This is a physics blog and I can't resist to share an analogy. You may see that the measurement of "Trump's popular vote" and "Trump's electoral votes" interfere with each other. If Trump focuses on the former, he may get a different result than if he focused on the latter, and vice versa. This seems very analogous to the measurement of the position and momentum in quantum mechanics. If you measure the position, you unavoidably influence or change the particle's momentum, and vice versa. So you can't accurately measure the position and the momentum at the same time.

The position and momentum are complementary. Mathematically, the uncertainty principle applies to these two because\[

xp - px \neq 0.

\] In the analogy, Trump's popular vote \(N_P\) and his number of electoral votes \(N_{EV}\) may be said to be complementary as well. If we took the analogy seriously, we would have\[

N_P N_{EV} - N_{EV} N_P \neq 0.

\] If you want to have a contest where the popular vote matters, you must prepare a "measurement procedure" that includes the campaigning of both candidates who are trying to maximize the popular vote – or the difference between their popular vote and their opponent's popular vote. This campaigning changes the landscape – some people get persuaded at the rallies etc. – so you can no longer measure the number of electoral votes and claim that the result is the same as it would have been if no campaigns designed to increase the popular vote had ever taken place. And vice versa.

I would go further. I think that it's right to say that it's not just a metaphor. \(N_{P}\) and \(N_{EV}\) are literally complementary in the quantum mechanical sense and if you identify operators for these quantities that act on the Hilbert space, they will not commute with one another. If true, this statement means that \(N_{EV}\) is sensitive to the relative phases of the probability amplitudes in a basis of \(N_P\) eigenstates and vice versa. It may sound surprising that elections are "intrinsically quantum mechanical" but if you were able to define such operators uniquely (and I mean operators that measure the elections and allow the campaigning while the candidates know the rules), I think it would be unavoidable that they don't commute with each other.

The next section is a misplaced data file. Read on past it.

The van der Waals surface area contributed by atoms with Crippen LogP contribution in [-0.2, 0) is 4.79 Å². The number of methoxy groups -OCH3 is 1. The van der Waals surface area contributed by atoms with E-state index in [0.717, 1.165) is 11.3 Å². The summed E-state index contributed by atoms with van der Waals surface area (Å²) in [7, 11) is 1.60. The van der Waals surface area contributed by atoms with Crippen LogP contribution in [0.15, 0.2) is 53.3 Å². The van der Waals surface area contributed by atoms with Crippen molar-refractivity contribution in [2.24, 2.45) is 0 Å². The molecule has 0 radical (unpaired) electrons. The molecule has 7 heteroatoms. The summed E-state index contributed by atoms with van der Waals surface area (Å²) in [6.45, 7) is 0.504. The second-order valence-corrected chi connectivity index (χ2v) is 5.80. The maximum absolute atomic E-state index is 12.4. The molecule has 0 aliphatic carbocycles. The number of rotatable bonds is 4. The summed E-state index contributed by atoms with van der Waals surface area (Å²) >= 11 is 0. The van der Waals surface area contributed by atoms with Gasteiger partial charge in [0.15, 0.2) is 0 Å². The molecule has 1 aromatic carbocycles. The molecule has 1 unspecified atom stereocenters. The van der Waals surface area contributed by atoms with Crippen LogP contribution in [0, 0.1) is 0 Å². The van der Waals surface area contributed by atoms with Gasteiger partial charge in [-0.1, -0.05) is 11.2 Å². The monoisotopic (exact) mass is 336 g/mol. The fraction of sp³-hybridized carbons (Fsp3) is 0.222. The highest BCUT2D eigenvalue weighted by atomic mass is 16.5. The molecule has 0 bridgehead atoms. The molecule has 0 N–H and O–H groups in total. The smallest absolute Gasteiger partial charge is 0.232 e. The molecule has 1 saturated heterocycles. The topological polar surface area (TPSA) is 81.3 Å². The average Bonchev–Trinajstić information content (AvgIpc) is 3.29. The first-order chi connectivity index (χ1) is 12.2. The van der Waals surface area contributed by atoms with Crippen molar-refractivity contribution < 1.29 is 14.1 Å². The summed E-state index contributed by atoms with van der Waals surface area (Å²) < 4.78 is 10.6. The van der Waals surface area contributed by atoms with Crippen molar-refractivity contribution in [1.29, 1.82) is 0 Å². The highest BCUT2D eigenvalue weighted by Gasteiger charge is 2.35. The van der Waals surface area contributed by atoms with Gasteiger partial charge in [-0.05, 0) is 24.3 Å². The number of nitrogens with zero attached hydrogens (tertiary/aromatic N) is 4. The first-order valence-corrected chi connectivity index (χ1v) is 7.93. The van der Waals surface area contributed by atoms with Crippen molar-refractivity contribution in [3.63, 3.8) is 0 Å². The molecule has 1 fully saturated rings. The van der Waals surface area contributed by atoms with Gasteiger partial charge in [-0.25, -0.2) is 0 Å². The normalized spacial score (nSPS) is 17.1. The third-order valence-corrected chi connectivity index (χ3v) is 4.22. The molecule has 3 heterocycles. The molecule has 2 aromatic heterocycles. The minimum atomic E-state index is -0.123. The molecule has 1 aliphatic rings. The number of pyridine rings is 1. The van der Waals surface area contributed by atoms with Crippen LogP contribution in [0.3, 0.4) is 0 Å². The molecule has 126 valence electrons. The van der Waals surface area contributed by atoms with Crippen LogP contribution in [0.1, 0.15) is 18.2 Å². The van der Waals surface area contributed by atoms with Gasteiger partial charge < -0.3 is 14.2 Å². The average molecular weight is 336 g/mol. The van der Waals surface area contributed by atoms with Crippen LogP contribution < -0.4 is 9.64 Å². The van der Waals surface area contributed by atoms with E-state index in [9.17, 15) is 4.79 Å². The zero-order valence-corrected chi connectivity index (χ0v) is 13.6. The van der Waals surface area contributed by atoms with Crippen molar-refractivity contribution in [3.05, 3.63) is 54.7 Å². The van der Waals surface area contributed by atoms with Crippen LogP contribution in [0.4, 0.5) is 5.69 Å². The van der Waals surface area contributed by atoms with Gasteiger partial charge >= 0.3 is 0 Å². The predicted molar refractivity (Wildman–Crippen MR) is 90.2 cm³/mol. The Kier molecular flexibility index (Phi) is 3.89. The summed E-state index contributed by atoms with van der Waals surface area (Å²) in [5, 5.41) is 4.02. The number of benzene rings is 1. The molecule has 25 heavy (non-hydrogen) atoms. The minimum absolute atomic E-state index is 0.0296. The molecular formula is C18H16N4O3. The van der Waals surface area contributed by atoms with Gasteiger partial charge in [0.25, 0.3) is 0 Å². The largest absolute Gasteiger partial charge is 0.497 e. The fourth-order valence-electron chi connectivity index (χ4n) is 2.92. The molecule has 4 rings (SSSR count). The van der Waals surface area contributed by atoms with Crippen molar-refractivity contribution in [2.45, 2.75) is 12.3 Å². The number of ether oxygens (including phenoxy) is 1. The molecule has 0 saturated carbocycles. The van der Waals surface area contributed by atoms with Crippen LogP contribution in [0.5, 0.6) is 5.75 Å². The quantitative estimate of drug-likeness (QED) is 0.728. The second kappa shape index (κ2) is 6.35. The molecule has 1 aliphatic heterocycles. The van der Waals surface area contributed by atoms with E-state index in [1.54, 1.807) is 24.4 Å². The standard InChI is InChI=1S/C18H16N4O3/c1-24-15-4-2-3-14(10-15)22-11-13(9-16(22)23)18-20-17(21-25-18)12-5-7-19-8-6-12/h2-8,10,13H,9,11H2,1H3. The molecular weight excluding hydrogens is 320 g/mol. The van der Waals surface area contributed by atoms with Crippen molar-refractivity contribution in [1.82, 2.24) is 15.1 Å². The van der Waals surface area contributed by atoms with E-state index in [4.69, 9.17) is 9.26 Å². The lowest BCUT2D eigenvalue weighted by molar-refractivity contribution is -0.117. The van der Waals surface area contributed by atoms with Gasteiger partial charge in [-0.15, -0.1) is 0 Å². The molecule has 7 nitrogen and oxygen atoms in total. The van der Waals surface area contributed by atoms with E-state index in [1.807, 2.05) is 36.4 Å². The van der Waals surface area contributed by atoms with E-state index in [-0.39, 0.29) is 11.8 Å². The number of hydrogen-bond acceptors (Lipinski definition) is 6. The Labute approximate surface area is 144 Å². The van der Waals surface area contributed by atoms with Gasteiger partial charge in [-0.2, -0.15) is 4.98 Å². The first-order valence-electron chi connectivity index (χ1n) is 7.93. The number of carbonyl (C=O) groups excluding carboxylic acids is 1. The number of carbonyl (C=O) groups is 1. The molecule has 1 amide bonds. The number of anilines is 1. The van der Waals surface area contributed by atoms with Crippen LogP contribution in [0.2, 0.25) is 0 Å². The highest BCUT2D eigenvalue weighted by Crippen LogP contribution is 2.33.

At the end, in practice, I think that these nonzero commutators can't be made specific because you can't define the operators \(N_P\) and \(N_{EV}\) uniquely. And because the details you need to refine basically depend on the initial state, you can't really define any state-independent operators at all and the discussion about the nonzero commutators becomes mathematically meaningless.

At any rate, there's a sense in which Donald Trump has shown a better understanding of quantum mechanics than Brian Greene. More practically, Donald Trump and his campaign have shown better skills in the optimization of campaigning than Hillary and her comrades. They had a good idea which places had a chance and which places mattered – incidentally, their estimates were far more accurate than those of the would-be professional polling agencies and large newspapers – and they focused their activities on the right places.

It seems that Hillary and her comrades were completely ignorant about this whole concept of micro-management. They were hoping that they would win sort of everywhere, in a landslide, and they don't have to do much for the success. This is how Hillary has lived the bulk of her life. She has gotten almost anything she needed without any special efforts. But you know, this attitude often fails to work whenever some fair rules are enforced impartially and this is basically the case of the U.S. presidential election.

No comments:

Post a Comment